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CNN's Jim Spellman shows us the roof view of Times Square and talks to the crowd.
CNN's Jim Spellman gives you a look at the 2011 props that people in the Times Square crowd are wearing.
CNN's Jim Spellman gives a backstage look of CNN's New Year's Eve show.
CNN All Platform Journalist
Times Square, New York (CNN) - Arriving early for the New Year’s Eve celebration in Times Square is not for the faint at heart. Those who dare show in the morning will doubtlessly have fun but once they enter the fenced-in viewing areas what they won’t have is any way to keep warm, anything to eat and, perhaps, worst of all, no bathrooms.
“My feet hurt, my toes hurt, I’m hungry and I need to use the bathroom” says Victoria Chavez.
She came all the way to New York from Albuquerque, New Mexico with her boyfriend Manuel Romero who shares Victoria’s complaints as they await the arrival of midnight.
They still have five hours to go before the ball drops, but they don’t regret coming.
“How many people get to come to the biggest party in the world?” Romero says, “It’s well worth it, the chance of a lifetime”
Chavez has been passing the time on Facebook, posting pictures and status updates.
“Been here hours n counting! no restroom food chairs... just the crowds and the coldness!!,” she posted in the early evening.
Some of her online friends are dubious about their early arrival
“Dang girl that must suck dnt drink too much! Ur pics are so cool n exciting,” one of her Facebook friends posted.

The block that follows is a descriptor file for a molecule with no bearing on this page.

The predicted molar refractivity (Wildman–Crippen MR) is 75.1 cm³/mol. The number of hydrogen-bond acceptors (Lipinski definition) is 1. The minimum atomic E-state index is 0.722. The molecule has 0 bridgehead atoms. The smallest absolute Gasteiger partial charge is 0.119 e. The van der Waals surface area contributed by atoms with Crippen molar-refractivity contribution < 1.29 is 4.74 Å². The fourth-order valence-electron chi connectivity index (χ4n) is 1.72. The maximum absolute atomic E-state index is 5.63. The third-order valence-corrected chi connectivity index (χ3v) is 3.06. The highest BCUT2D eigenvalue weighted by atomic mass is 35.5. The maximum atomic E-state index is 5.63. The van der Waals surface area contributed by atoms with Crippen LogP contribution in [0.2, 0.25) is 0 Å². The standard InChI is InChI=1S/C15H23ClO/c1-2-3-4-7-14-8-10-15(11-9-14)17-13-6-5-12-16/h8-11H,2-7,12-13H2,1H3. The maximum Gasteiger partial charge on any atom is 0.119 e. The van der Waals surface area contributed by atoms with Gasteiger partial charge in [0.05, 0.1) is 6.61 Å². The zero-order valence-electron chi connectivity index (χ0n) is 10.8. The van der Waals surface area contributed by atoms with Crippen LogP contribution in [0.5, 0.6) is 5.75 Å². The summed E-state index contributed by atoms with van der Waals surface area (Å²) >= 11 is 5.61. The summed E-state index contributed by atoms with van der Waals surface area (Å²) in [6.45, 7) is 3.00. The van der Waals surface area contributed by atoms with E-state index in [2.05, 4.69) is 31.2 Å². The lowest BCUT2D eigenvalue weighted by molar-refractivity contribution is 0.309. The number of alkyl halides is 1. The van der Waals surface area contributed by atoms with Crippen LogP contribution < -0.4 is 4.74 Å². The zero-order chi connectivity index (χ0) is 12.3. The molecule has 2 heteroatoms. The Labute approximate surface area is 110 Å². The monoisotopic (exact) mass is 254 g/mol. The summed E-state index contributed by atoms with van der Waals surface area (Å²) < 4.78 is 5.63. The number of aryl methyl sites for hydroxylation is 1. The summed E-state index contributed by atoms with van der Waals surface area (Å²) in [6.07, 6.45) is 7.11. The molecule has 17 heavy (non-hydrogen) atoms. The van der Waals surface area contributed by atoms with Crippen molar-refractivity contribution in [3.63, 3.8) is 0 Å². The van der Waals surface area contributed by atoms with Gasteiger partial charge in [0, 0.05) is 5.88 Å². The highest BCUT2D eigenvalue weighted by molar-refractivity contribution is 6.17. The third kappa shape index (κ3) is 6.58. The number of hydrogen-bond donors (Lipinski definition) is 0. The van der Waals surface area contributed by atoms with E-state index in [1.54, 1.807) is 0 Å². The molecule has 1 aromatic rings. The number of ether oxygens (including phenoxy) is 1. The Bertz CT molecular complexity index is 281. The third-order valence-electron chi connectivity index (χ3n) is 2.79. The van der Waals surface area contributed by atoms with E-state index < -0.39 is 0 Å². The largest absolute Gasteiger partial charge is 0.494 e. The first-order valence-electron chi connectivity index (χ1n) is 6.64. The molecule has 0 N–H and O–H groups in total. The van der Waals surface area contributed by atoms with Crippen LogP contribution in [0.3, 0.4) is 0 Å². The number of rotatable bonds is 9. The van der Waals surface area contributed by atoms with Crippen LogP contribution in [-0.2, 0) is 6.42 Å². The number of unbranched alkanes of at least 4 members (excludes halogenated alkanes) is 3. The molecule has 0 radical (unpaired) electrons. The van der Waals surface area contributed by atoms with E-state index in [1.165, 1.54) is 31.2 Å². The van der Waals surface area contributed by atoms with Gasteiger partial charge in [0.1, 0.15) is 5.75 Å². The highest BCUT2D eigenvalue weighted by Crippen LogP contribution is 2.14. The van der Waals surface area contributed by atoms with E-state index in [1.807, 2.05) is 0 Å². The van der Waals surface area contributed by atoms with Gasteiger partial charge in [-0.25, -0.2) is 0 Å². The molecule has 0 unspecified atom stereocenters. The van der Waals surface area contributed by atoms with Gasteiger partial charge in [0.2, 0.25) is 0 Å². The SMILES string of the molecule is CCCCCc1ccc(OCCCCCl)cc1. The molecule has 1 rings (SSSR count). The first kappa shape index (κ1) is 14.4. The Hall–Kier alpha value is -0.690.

But Chavez isn’t worried. “We’re sharing the moment with them, good and bad. We’re going with the flow,” she said.
CNN's Jim Spellman gives a behind the scenes look at preps for CNN's New Year's Eve show.
Photo credit: Kim Segal/CNN
CNN Supervising Producer
(CNN) – If you have ever been to Key West, Florida you know that things are done with their own flair in this southernmost city in the United States.
The city even "seceded" from the country in 1982 when the residents protested a U.S. Border Patrol roadblock on the highway that leads to the Florida Keys. Mayor Dennis Wardlow read a proclamation of secession and the "Conch Republic" was born.
Just like the variety of people you will find down here, the city has enough New Year’s Eve midnight drop traditions to suit all visitors.
Sushi, a drag queen, is lowered in a red stiletto from the roof of the Bourbon Street Pub. This is where CNN's John Zarrella will be reporting live during our New Year’s Eve broadcast co-hosted by Anderson Cooper and Kathy Griffin. Just up the street at midnight a pirate wench will descend from the top of a ship's mast. For an authentic “Conch Republic” countdown, there's a huge manmade conch shell that falls at midnight, when the party for "Conchs" and visitors is just getting started.
CNN's Jim Spellman talks to people celebrating New Year's Eve in Times Square.
CNN's Anderson Cooper and comedian Kathy Griffin talk about their upcoming New Year's Eve show.
CNN All Platform Journalist
Times Square, New York (CNN) - The crowd in Times Square is peaceful and the whole event is extremely well organized, but New York City in the post 9-11 world can still be a tense place.
Around 3:30 in the afternoon police spot a man in the crowd wearing a backpack and pull him from the crowd. Backpacks are not allowed in the crowd, but somehow he got past the screening and was standing about 20 yards from the stage.
The man had a long beard and was wearing kaffiyeh, the scarf often worn in Middle Eastern countries.
In a minute or less, a dozen NYPD officers surrounded the man and searched his backpack. Police radios crackled and the crowds craned their necks for a peep.
"Is he a terrorist?," one person in the crowd whispered.
His backpack holds a sweatshirt and some books. A sigh of relief goes through the crowd as the police give him back his backpack and escort him outside the security perimeter.
The crowd goes back to laughing and partying, but despite the good cheer evident in the crowd, it's hard to forget that we'll face many of the same issues in 2011 that we have in 2010.